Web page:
6 Questions To Ask Your Child If You Think They Are Being Sexually Abused
by Lindsay E. Mack

One of the most difficult and heartbreaking things parents can face is the potential for harm to their children. No one wants to think about it, but abuse is a fact of life for far too many kids. If you are in the difficult place of suspecting harm, then it's crucial to talk to your child about abuse in an age-appropriate and gentle way. It will doubtless be a tough conversation for you as well, but this burden of parenthood comes with the territory.

In general, it's important to approach your child in a caring, non-stressful way to begin the conversation. Understand that your child may have difficulty addressing the subject even if you have all the love and trust in the world. By opening up the conversation, and making sure your child knows you two can talk about anything, you can also set the stage for these more difficult questions.

If you suspect your child is in any immediate danger, then don't hesitate to alert authorities at once. Any signs of physical abuse should be examined right away at a hospital or other healthcare facility. For advice and referrals to local sources of help, call the Childhelp National Child Abuse Hotline at (800) 4-A-CHILD or (800) 422-4453.


"Have you ever been hurt by a person taking care of you?"

Clear but open-ended questions are a good place to start the conversation. As explained by the Do Right By Kids website, such general questions about physical abuse should be asked in a gentle manner. It gives the child a chance to open up and provide information without too much pressure.


"Is anyone touching you in a way that's doesn't feel good?"

Discussing the topic of unwanted touching with your child may be uncomfortable, but it's crucial to maintain an open dialogue. Explaining sexual abuse to young kids can be tricky, though, so it's important to use language and concepts that the child will understand. As noted by the Fort Bend Women's Center, asking whether your child has been touched in a way that's weird or did not feel OK is another avenue to start the conversation.


"Are you afraid to tell? Telling me anything is OK."

Along a similar line as the secret-keeping, sometimes kids who have been abused will be reluctant to talk about the abuse for other reasons. Addressing the discomfort outright is a good choice. Assuring your kid that no information they share will get them in trouble is another way to keep the communication strong, as noted by the U.S. Department of Justice. Make sure the kid knows you can be told anything.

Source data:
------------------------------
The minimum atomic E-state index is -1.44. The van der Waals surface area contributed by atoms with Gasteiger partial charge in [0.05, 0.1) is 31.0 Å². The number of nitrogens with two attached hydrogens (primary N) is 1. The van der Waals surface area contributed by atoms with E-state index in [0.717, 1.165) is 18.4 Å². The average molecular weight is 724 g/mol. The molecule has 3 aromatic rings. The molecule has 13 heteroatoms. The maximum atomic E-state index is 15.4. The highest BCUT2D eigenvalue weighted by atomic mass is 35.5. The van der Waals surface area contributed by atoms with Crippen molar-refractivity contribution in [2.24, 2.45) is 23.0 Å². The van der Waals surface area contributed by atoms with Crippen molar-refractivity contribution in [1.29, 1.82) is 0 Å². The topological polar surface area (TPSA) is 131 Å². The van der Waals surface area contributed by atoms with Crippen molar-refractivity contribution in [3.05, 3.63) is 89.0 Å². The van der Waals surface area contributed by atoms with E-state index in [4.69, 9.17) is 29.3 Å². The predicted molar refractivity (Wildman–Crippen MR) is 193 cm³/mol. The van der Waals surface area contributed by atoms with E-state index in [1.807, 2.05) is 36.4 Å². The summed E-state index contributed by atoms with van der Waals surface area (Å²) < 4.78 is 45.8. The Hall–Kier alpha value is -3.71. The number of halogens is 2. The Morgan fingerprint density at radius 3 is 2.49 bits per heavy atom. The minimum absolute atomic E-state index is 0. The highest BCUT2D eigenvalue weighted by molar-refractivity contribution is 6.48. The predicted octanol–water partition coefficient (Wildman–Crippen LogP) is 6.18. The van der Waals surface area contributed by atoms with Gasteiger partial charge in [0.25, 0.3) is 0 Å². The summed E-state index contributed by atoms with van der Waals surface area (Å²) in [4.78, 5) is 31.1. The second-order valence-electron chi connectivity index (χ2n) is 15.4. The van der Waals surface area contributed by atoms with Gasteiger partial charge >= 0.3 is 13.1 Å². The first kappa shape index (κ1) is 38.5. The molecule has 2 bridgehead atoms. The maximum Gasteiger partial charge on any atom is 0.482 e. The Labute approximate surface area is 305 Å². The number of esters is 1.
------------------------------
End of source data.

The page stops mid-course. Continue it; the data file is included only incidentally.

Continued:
"Has anyone asked you to keep a secret from me?"

Even the most chatty kids can get cowed into silence if an adult asks them to keep a secret. As further noted by the Fort Bend Women's Center, it's important to talk to your child about secrets, and reassure them that it's OK to tell you anything. In general, an adult asking your kid to keep secrets from you is pretty suspicious anyway.


"Is everything OK?"

Kids who have faced abuse may have trouble putting the experience into perspective and coming to you for help, even if you have a close, trusting relationship. It's sometimes a good idea to approach the question in a general way. "Give reassurance that you’re there to listen," said Mike Canning, a helpline manager for the National Society for the Prevention of Cruelty to Children in The Metro. "If a child backs off that’s fine, just raise the question little and often. Say things along the lines of: 'Is everything OK? We trust you, you can tell us. We will support you.'" That reassurance can be everything.


"What happened?"

Most resources about this subject stress the importance of not interrogating the kid or trying to lead them with specific questions. If your kid does start revealing some troubling details, then it's important to keep your cool and let them keep talking. Simply asking open-ended questions and letting the child tell the story in his own words is key, according to ChildSafe. Depending on what the kid is telling you, though, this may prove a little difficult. It's tough to hear your kid reveal potential instances of abuse, even if you have suspected it for some time.

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